vagrant ssh [name|id] [-- extra_ssh_args]
This will SSH into a running Vagrant machine and give you access to a shell.
On a simple vagrant project, the instance created will be named default.
Vagrant will ssh into this instance without the instance name:
$ vagrant ssh Welcome to your Vagrant-built virtual machine. Last login: Fri Sep 14 06:23:18 2012 from 10.0.2.2 $ logout Connection to 127.0.0.1 closed.
Or you could use the name:
$ vagrant ssh default Welcome to your Vagrant-built virtual machine. Last login: Fri Jul 20 15:09:52 2018 from 10.0.2.2 $ logout Connection to 127.0.0.1 closed. $
On multi-machine setups, you can login to each VM using the name as displayed
$ vagrant status Current machine states: node1 running (virtualbox) node2 running (virtualbox) This environment represents multiple VMs. The VMs are all listed above with their current state. $ vagrant ssh node1 Welcome to your Vagrant-built virtual machine. Last login: Fri Sep 14 06:23:18 2012 from 10.0.2.2 vagrant@bionic64:~$ logout Connection to 127.0.0.1 closed. $ vagrant ssh node2 Welcome to your Vagrant-built virtual machine. Last login: Fri Sep 14 06:23:18 2012 from 10.0.2.2 vagrant@bionic64:~$ logout Connection to 127.0.0.1 closed. $
On a system with machines running from different projects, you could use the id
as listed in
$ vagrant global-status id name provider state directory ----------------------------------------------------------------------- 13759ff node1 virtualbox running /Users/user/vagrant/folder The above shows information about all known Vagrant environments on this machine. This data is cached and may not be completely up-to-date (use "vagrant global-status --prune" to prune invalid entries). To interact with any of the machines, you can go to that directory and run Vagrant, or you can use the ID directly with Vagrant commands from any directory. $ vagrant ssh 13759ff Welcome to your Vagrant-built virtual machine. Last login: Fri Jul 20 15:19:36 2018 from 10.0.2.2 vagrant@bionic64:~$ logout Connection to 127.0.0.1 closed. $
-- (two hyphens) are found on the command line, any arguments after
this are passed directly into the
ssh executable. This allows you to pass
any arbitrary commands to do things such as reverse tunneling down into the
--command COMMAND- This executes a single SSH command, prints out the stdout and stderr, and exits.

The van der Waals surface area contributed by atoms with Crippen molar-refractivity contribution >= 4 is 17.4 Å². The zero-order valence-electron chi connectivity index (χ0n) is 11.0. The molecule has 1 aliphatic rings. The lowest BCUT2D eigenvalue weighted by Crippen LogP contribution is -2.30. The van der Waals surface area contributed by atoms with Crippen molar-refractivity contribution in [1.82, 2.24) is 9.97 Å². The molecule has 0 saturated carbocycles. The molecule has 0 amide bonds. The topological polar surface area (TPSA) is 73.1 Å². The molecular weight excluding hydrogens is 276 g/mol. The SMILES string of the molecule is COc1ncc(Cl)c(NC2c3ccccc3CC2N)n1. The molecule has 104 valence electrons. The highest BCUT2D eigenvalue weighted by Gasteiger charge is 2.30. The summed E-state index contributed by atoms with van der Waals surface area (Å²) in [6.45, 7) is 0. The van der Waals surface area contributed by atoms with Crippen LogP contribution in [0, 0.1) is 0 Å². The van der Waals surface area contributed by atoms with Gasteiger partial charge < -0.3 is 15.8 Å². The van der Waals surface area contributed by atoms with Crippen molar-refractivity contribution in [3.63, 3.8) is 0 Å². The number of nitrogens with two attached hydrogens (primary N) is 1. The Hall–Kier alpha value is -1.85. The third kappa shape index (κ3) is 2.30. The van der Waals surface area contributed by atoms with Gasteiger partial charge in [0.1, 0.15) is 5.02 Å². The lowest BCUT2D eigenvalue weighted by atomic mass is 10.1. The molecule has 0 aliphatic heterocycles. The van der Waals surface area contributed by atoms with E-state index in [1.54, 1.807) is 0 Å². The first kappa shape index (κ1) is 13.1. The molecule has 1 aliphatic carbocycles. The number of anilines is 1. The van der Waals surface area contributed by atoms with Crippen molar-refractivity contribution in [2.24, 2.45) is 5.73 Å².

--plain- This does an SSH without authentication, leaving authentication up to the user.
Vagrant will attempt to use the local SSH client installed on the host machine. On POSIX machines, an SSH client must be installed and available on the PATH.
For Windows installations, an SSH client is provided within the installer image. If no SSH client is found on the current PATH, Vagrant will use the SSH client it provided. Depending on the local environment used for running Vagrant, the installer provided SSH client may not work correctly. For example, when using a cygwin or msys2 shell the SSH client will fail to work as expected when run interactively. Installing the SSH package built for the current working environment will resolve this issue.
If the command you specify runs in the background (such as appending a
a shell command), it will be terminated almost immediately. This is because
when Vagrant executes the command, it executes it within the context of a
shell, and when the shell exits, all of the child processes also exit.
To avoid this, you will need to detach the process from the shell. Please
Google to learn how to do this for your shell. One method of doing this is
The SSH executable will not be able to access Pageant on Windows. While
Vagrant is capable of accessing Pageant via internal libraries, the
SSH executable does not have support for Pageant. This means keys
from Pageant will not be available for forwarding when using the
vagrant ssh command.
Third party programs exist to allow the SSH executable to access Pageant by creating a Unix socket for the SSH executable to read. For more information please see ssh-pageant.